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Impact of Bifidobacterium lactis supplementation on fecal microbiota in infants delivered vaginally compared to Caesarean section

Author(s): Tetty Yuniaty | Fiva Kadi | Hadyana Sukandar | Mifta Novikasari | Pensri Kosuwon | Enea Rezzonico | Paiboon Piyabanditkul | Leilani Lestarina | Marco Turini

Journal: Paediatrica Indonesiana
ISSN 0030-9311

Volume: 53;
Issue: 2;
Start page: 89;
Date: 2013;
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Keywords: Bifidobacterium lactis | gut microbiota | Caesarean section | probiotic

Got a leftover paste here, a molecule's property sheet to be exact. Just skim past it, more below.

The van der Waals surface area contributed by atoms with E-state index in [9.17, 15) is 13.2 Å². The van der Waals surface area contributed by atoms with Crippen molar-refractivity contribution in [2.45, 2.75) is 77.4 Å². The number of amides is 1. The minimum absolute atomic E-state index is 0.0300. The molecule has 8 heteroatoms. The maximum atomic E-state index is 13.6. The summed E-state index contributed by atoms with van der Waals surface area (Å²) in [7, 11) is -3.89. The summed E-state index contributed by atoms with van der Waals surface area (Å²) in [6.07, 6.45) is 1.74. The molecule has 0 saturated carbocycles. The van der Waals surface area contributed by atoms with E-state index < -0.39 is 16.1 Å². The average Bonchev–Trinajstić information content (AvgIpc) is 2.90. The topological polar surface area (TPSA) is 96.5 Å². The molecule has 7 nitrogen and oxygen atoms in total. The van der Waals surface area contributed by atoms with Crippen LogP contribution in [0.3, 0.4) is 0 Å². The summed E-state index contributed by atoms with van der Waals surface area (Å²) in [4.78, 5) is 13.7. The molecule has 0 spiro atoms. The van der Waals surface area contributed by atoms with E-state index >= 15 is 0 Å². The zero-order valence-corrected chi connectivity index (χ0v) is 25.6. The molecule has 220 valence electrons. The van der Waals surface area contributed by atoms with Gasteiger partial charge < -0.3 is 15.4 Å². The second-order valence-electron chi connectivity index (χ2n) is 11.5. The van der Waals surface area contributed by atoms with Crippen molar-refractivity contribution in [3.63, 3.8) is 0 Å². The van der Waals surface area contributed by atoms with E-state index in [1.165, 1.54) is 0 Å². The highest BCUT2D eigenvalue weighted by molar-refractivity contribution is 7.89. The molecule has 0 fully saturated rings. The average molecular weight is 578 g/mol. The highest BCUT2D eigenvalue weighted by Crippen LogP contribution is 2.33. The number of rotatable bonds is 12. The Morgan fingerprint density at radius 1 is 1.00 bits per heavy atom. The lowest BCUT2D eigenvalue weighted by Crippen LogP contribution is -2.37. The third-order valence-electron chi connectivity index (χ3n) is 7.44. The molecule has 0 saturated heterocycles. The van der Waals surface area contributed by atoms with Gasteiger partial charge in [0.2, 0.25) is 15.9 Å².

AbstractBackground It has been reported that infants born by Caesarean section have altered gut microbiota, with lower numbers of bifidobacteria and Bacteroides, compared to that of infants who were delivered vaginally. Probiotic supplementation has been reported to have beneficial effects on the immune response, generally in relation to allergies.Objective To assess the effect of Bifidobacterium lactis (B. lactis) supplementation on the presence of B. lactis and bifidobacteria counts in stool of infants during the first 2 months of life.Methods We conducted an observational study of 122 healthy, breast-fed infants delivered vaginally or by Caesarean section. Infants assigned to the test group received breast milk and formula supplemented with the B. lactis probiotics. Infants in the control group received breast milk and formula without probiotics. The presence of B. lactis and stool bifidobacteria counts were determined at 1 month and 2 months of age. Growth, morbidity, serum immune markers, and stool immunoglobulin (Ig) A were also assessed.Results B. lactis was more frequently detected in the stool of infants who received breast milk and probiotic-supplemented formula than in stool of infants who received breast milk and non-supplemented formula, both at 1 month and 2 months of age (OR 1,263; 95%CI 11 to 151,030; P=0.003). Of infants who received probiotic-supplemented formula, B. lactis was detected in 80% of those delivered by Caesarean section and in 38% of those delivered vaginally, at the 1-month mark. In infants delivered by Caesarean section, the mean stool bifidobacteria level at 1 month was significantly higher in the probiotic-supplemented group compared to that of the non-supplemented group (P=0.021).Conclusion Eearly bifidobacteria supplementation of infants, particularly those delivered by Caesarean section, is associated with higher levels of stool bifidobacteria. Anthropometric data suggests beneficial effects of bifidobacteria supplementation on infant growth, though most are not statistically significant.
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